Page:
The Shockers entered this season with a ton of optimism and a top-10 ranking, and with good reason: the dynamic guard duo of Ron Baker and Fred VanVleet returned to school for their senior year. Just a few weeks ago, Wichita State was considered (along with Gonzaga) to have the best mid-major shot at making a deep run NCAA tournament run. But VanVleet has been plagued with a hamstring injury since the preseason and has missed the last four games. His absence has proved to be devastating, as the Shockers have opened the year 2–4 with losses to Tulsa, Alabama, USC and Iowa, becoming the first team to lose four games in November as a ranked team in the history of the AP poll.
Baker has shined on offense, averaging 20.2 points and shooting 41% from three, but he can’t do it alone. Wichita State has shot the ball terribly, ranking No. 314 in the nation in kenpom.com’s effective field goal percentage. The biggest culprit is freshman Ty Taylor II, who has made just 11 of his 49 shot attempts this year.
Gregg Marshall’s group could be in danger of missing out on the Big Dance if it doesn’t win the Missouri Valley Conference tournament. There’s still plenty of time for the Shockers to turn their play around, but they don’t have a currently ranked team remaining on the schedule, so it will be difficult to build a resume strong enough to earn an at-large bid.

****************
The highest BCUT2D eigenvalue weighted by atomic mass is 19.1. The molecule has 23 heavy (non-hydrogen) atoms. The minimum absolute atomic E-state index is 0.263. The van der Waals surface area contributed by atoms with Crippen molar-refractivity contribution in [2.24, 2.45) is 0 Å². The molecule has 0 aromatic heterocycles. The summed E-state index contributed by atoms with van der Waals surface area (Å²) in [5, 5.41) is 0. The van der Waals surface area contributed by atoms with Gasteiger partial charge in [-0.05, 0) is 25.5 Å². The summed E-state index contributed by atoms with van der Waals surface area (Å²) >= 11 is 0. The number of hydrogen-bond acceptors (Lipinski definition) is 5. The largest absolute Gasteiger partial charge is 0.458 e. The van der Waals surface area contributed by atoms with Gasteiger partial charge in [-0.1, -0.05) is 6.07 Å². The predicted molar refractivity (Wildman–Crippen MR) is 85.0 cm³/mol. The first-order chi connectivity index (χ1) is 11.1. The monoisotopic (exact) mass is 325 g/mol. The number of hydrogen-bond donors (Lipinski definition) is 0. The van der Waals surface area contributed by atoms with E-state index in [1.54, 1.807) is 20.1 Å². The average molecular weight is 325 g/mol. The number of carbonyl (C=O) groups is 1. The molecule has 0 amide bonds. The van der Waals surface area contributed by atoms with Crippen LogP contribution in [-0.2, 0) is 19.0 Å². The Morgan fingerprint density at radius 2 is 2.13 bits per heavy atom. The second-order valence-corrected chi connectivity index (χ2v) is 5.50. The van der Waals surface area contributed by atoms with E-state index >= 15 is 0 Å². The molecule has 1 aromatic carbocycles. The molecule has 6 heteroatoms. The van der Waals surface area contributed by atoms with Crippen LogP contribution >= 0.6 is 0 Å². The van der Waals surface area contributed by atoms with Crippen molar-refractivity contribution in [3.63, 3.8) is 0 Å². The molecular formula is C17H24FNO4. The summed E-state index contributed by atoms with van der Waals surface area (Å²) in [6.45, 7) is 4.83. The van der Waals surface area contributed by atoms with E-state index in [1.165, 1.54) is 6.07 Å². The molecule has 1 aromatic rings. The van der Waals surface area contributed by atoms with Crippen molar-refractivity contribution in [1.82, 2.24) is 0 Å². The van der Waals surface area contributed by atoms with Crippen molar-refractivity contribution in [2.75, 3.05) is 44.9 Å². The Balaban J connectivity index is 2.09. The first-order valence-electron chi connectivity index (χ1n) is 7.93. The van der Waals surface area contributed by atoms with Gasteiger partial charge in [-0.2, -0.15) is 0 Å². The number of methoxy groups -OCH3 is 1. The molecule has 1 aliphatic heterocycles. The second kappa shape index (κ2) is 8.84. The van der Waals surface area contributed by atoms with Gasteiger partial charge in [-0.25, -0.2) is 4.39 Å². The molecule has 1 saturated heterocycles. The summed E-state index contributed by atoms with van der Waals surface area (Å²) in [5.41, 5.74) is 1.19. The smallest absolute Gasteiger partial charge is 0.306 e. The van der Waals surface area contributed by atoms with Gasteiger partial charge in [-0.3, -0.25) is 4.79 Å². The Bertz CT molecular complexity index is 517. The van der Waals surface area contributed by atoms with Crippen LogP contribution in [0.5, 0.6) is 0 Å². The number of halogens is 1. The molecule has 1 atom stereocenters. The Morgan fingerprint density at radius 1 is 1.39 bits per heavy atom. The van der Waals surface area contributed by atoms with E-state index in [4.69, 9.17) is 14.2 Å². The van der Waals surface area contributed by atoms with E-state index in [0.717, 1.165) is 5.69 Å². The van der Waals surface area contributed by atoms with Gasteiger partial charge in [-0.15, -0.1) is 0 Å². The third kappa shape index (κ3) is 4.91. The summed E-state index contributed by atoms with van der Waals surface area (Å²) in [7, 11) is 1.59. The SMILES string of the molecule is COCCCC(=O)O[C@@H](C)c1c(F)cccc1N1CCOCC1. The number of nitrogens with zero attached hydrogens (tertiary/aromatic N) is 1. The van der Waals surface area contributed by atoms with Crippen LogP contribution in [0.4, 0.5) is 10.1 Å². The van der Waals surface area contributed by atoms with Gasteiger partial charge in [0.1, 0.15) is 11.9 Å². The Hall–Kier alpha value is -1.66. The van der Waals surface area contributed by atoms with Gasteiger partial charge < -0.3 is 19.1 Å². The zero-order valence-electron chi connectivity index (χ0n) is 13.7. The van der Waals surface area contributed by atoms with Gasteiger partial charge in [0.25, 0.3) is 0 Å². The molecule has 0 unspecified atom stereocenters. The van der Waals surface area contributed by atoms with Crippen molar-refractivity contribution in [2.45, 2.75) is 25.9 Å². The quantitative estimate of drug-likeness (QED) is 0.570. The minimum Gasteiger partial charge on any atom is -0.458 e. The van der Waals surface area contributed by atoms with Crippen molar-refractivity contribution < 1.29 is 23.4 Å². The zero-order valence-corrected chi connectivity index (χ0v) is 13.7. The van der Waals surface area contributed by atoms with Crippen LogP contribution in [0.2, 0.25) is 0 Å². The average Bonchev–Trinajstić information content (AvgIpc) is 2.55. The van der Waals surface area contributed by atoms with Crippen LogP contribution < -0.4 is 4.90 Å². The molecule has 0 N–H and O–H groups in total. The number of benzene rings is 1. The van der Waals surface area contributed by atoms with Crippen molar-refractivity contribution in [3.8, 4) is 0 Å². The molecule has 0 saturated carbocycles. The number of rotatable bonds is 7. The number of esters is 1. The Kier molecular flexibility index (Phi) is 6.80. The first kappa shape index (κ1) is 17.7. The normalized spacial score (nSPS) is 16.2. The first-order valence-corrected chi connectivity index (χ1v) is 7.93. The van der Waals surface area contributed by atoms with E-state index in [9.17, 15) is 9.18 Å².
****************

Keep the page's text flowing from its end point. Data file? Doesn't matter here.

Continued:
Game of the Week: Belmont at Valparaiso
Thursday at 8 p.m. ET, ESPN3
This game lacks a little luster since Belmont already has three losses, but it’s still a solid matchup featuring two of last season’s NCAA tournament teams. Valpo got off to a great start this year, trouncing Iona, beating Oregon State and taking No. 25 Oregon to the brink in Eugene on Nov. 22. The Crusaders are looking to bounce back from a three-point loss to Ball State on Saturday and will be playing at home for the first time since mid-November. The matchup will feature a strong-shooting Belmont offense against a steady Valparaiso defense, not to mention First-Team All-Horizon pick Alec Peters.
Siakam is quietly having one of the best starts of the season of anyone in the country, and there’s a good chance you’ve never heard of him. That would also mean you’ve never heard his story. The 6’9” sophomore and Cameroon native didn’t even start playing basketball until he was a teenager, at which point he made the decision to chase his new passion in America, at God’s Academy in Dallas.
After redshirting in 2013–14 and having a solid freshman season last year, Siakam is now averaging 29.5 points, 11.7 rebounds and 1.5 assists through the Aggies’ first six games. He’s posted a double-double in five of those and already has two 30-point performances, including a 35-point, 13-rebound effort in a recent overtime win over Robert Morris. New Mexico State is gunning for its fifth straight NCAA tournament appearance and is off to a 4–2 start this season behind Siakam’s stellar numbers.
Stat of the Week: 10.8
That key stat belongs to Oakland guard and double-double machine Kahlil Felder, but it’s not his points or rebound average—it’s his assists. Felder, the Horizon League preseason Player of the Year, has yet to dish out fewer than 10 assists or score fewer than 20 points in a game this season. His 10.8 assists average is tops in the country, even higher than that of Michigan State breakout star and do-it-all-guy Denzel Valentine.